It might be the early stages of the group phase of the African qualifiers for the 2014 FIFA World Cup Brazil™, but Ghana are already into the thick of battle as they prepare to face newly crowned African champions Zambia in Ndola in their Group D game on Saturday.
After a rollicking start for the Black Stars last weekend, when they thumped Lesotho 7-0, they now turn their attention to a test of as completely different nature against the winners of the recent CAF Africa Cup of Nations tournament in Equatorial Guinea and Gabon. The Chipolopolo, who suffered a 2-0 defeat in Sudan last Saturday, open their new stadium on the Copperbelt and will feel a major burden of expectation in their first match on home soil since lifting the top prize on the continent in February.
New Ghana coach Kwesi Appiah says it will be a stiff match for his charges, even after storming out of the starting blocks in such efficient fashion. “Zambia are the African champions, and they are playing on their home ground, so it’s stands to reason it will not be easy. We have prepared well, we are in good spirits but we know that Zambia are deserved of their title as African champions and that they have very good players. We will have to play as well as we can if we are to achieve what we want to do – and that is to get a win.”
Appiah, who took over from Serbian Goran Stevanovic in April after the disappointment of the Black Stars’ fourth place finish at the Nations Cup, says last Friday’s win over Lesotho in Kumasi was an encouraging beginning on the road to Brazil. “I didn’t worry too much about the score but more about how the boys performed, how they kept their discipline both on and off the field and their willingness to die for the nation. It’s always important to get a good win at the start of the qualifiers.”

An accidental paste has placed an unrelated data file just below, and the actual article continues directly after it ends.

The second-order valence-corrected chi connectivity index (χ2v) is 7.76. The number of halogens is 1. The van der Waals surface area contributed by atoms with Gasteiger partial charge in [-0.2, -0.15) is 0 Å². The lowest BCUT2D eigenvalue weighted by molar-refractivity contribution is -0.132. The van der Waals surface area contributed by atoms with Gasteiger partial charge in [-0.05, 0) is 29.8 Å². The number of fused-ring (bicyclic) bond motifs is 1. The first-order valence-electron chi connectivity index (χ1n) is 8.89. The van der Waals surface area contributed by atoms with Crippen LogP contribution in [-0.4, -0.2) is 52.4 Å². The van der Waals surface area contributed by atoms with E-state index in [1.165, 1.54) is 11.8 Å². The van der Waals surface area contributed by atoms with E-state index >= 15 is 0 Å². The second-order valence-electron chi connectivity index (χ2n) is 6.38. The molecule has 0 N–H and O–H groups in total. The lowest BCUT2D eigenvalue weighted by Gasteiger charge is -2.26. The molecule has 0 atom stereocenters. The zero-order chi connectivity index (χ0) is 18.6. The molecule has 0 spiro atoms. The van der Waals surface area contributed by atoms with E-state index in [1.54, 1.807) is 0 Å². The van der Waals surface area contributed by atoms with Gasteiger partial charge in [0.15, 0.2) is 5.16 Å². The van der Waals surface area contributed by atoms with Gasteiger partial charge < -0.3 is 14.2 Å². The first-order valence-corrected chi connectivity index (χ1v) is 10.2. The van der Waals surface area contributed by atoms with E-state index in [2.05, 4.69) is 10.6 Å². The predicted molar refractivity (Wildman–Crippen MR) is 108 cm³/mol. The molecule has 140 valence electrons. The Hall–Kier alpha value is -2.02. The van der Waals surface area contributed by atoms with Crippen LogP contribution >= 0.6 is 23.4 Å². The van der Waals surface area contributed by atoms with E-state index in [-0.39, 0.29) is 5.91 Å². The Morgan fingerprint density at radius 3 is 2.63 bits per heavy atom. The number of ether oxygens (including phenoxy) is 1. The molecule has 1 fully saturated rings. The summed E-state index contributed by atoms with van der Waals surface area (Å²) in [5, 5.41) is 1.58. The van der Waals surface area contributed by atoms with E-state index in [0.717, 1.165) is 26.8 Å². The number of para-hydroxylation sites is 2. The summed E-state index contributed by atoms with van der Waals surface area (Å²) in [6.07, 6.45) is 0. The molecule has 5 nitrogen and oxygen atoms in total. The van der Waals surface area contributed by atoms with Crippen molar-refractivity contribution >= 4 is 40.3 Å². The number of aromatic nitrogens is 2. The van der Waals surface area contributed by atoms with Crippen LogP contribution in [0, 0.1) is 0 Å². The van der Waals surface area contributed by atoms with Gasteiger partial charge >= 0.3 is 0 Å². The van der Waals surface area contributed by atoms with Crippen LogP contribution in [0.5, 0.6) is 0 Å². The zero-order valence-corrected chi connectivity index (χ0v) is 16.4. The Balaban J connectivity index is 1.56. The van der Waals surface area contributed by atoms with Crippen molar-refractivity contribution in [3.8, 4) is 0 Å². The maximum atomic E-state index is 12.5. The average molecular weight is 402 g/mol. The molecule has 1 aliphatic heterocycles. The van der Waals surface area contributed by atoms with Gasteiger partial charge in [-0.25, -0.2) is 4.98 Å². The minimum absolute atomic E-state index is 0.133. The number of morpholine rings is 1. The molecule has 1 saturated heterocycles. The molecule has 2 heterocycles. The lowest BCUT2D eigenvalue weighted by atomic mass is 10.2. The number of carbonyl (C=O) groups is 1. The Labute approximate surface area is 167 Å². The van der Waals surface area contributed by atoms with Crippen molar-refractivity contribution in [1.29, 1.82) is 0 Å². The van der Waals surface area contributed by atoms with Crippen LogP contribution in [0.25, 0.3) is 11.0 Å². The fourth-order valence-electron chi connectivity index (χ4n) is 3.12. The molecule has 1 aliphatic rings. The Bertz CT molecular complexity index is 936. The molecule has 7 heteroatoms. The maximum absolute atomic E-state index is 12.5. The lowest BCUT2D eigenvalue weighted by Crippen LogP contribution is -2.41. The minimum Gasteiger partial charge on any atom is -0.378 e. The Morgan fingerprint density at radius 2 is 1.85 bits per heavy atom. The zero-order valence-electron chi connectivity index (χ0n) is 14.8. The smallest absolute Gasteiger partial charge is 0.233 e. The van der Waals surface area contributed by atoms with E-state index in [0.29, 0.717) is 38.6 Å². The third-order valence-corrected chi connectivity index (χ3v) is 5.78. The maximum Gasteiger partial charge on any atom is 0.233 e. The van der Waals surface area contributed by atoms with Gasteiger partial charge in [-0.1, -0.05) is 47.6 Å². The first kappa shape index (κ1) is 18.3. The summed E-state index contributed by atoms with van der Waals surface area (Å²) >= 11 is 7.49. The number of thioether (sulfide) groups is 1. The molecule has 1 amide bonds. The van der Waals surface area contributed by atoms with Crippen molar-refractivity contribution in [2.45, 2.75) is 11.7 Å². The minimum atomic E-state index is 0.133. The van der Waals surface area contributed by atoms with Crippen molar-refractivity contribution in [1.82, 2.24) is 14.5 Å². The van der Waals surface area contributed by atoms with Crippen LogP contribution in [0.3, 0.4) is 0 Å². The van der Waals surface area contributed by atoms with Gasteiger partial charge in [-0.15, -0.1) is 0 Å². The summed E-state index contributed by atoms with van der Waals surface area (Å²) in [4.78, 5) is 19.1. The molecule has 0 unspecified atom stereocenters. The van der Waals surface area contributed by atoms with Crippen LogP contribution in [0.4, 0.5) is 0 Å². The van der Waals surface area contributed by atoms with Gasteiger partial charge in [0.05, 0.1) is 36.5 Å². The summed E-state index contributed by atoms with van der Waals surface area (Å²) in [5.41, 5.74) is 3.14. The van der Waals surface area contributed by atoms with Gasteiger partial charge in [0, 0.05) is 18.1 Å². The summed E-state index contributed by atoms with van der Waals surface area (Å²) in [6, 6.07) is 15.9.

Appiah admits it might have been better to have had a tougher opponent to start off the group phase with but says there will be plenty of time for some testing battles in what could turn out to be a closely fought Group D. “The other team is Sudan and they showed by beating Zambia, they are also a good team. The key for them is that they have been together for a very long time and so we are in a group where every game is going to be vital.”
Big opportunities, big responsibilities
Ghana are seeking to qualify for a third successive FIFA World Cup, having become just the third African country to get to the quarter-finals, at the last finals in South Africa in 2010. A former international himself, Appiah has already had a caretaker stint in charge of the team before and worked as assistant with the Black Stars for the last four years. Now he has been given the chance to take the job on his own, chosen by the Ghana Football Association above higher profile candidates. “Ghana is a football nation and when you take on a job like the Black Stars coach you take on a big responsibility. I believe we have quality players, and I think with good discipline and good planning we can conquer.”
There is also a personal quest for Appiah to prove that African coaches are as good as the multitude of expatriates brought to the continent to take charge of national teams. “I believe that it is high time that our locals are given a chance, we can’t always just rely on expatriates,” he said. “We need to put down some markers to show that Africa can do it. All coaches like me have a responsibility to do well and to gain the confidence of our leaders. But we also need the support of our people, and we need to be given the same circumstances to work in that expatriate coaches demand.”
Appiah is also taking a measured approach to the star players missing from Ghana’s squad in recent matches for various reasons, like Asamoah Gyan, Michael Essien and Kevin-Prince Boateng. He recently travelled across Europe and the Middle East to talk to them about their commitment to the national cause and the possibility of their return to the Black Stars line-up. “There is a place in the side for those whose are prepared to work hard and die for the team. But remember you can’t force someone who doesn’t want to play,” Appiah added.